Sunday, February 17, 2013

Black History Month: Clifford C. Sims

Clifford Sims, as a Specialist 4 with the 82d Airborne

Clifford Pittman was born June 8th, 1942 in Port St. Joe, Florida. Orphaned at an early age, he was adopted at the age of 13 by James & Irene Sims and took their surname. After graduating high school in Jacksonville, he joined the Army and later that year married his high school sweetheart, Mary.

In the summer of 1967, Sims was assigned to Delta Company, 2d Battalion, 501st Parachute Infantry Regiment, part of the 101st Airborne Division at Fort Campbell, Kentucky and deployed to Vietnam with the company. On February 21, 1968 Staff Sergeant Sims found himself engaged with enemy forces near Hue City when someone triggered a booby trap. Sims threw himself onto the device, absorbing the blast with his body and saving his squad in the process.

An eyewitness account of the action stated that, "Before the squad reached their destination they encountered a bunker, and SSG Sims took it upon himself to see if it was empty. As he moved forward a booby trap went off and everybody froze. But SSG Sims shouted a warning then dove on it, fatally wounding him. However he had covered the blast with his own body, and thus saved the lives of those in the area..."

Another account stated, "[Sims] also saved his squad by moving them quickly out of the way of a house filled with ammunition which was burning. Just as he got his men away the house blew up. Then on moving toward a bunker a booby trap was set off, and Sgt Sims yelled for everybody to get back, but before they could he threw himself on the device taking the entire blast to save his squad from complete disaster. In so doing he gave up his own life. Each and every man of the 2nd Squad owes his very life to this man.."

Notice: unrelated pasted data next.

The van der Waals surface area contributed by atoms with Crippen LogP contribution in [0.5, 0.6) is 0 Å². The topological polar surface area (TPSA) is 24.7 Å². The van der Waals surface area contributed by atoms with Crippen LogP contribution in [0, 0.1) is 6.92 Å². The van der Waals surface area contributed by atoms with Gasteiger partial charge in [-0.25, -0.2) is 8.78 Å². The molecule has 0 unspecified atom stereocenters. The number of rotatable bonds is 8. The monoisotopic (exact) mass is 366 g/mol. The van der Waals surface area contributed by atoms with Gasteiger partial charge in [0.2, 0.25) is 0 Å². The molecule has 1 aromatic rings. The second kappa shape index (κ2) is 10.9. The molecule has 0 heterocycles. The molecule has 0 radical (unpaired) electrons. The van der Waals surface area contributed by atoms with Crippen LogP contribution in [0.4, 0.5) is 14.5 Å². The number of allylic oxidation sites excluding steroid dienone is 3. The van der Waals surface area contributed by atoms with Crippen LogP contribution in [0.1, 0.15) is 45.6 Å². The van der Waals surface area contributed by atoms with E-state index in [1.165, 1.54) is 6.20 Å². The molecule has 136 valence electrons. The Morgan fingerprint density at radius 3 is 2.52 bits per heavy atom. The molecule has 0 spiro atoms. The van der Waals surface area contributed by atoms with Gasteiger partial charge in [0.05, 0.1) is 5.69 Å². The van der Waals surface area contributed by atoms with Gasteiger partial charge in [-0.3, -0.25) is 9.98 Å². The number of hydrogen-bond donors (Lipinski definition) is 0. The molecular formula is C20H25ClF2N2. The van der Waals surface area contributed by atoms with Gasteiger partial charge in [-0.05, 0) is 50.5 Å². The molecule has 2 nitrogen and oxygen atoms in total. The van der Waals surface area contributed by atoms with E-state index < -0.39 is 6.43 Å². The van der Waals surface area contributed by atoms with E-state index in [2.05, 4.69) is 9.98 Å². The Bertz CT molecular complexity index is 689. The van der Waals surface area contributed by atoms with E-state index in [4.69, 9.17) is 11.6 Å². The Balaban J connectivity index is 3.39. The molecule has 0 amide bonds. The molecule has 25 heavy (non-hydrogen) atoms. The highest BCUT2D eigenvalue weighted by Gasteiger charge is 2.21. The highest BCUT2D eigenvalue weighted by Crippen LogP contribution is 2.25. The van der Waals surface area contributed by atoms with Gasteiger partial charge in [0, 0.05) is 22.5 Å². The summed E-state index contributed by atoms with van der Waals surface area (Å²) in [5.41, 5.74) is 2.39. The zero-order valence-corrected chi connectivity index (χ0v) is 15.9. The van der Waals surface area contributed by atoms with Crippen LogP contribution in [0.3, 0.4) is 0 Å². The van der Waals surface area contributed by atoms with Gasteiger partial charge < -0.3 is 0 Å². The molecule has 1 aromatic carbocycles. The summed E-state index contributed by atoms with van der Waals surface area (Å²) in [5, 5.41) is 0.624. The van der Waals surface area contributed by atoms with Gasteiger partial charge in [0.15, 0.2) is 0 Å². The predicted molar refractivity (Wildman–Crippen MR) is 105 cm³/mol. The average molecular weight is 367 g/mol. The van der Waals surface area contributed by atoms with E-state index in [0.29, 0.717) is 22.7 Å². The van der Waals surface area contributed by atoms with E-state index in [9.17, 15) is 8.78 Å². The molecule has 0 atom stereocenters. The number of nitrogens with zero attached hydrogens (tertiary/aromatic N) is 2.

Clifford Sims was just 25 when he gave his life in defense of his country and his fellow soldiers. For his bravery under fire, he was posthumously awarded the Medal of Honor. The citation for his medal reads as follows:

For conspicuous gallantry and intrepidity in action at the risk of his life above and beyond the call of duty. S/Sgt. Sims distinguished himself while serving as a squad leader with Company D. Company D was assaulting a heavily fortified enemy position concealed within a dense wooded area when it encountered strong enemy defensive fire. Once within the woodline, S/Sgt. Sims led his squad in a furious attack against an enemy force which had pinned down the 1st Platoon and threatened to overrun it. His skillful leadership provided the platoon with freedom of movement and enabled it to regain the initiative. S/Sgt. Sims was then ordered to move his squad to a position where he could provide covering fire for the company command group and to link up with the 3rd Platoon, which was under heavy enemy pressure. After moving no more than 30 meters S/Sgt. Sims noticed that a brick structure in which ammunition was stocked was on fire. Realizing the danger, S/Sgt. Sims took immediate action to move his squad from this position. Though in the process of leaving the area 2 members of his squad were injured by the subsequent explosion of the ammunition, S/Sgt. Sims' prompt actions undoubtedly prevented more serious casualties from occurring. While continuing through the dense woods amidst heavy enemy fire, S/Sgt. Sims and his squad were approaching a bunker when they heard the unmistakable noise of a concealed booby trap being triggered immediately to their front. S/Sgt. Sims warned his comrades of the danger and unhesitatingly hurled himself upon the device as it exploded, taking the full impact of the blast. In so protecting his fellow soldiers, he willingly sacrificed his life. S/Sgt. Sims' extraordinary heroism at the cost of his life is in keeping with the highest traditions of the military service and reflects great credit upon himself and the U.S. Army.
SSG Sims is buried in Barrancas National Cemetery in Pensacola, Florida.
The widow of Clifford Sims receives his Medal of Honor from Vice President Spiro Agnew

1 comment:

jay son said...

and yet the media only has time for the modern day django, chris dorner during black history month.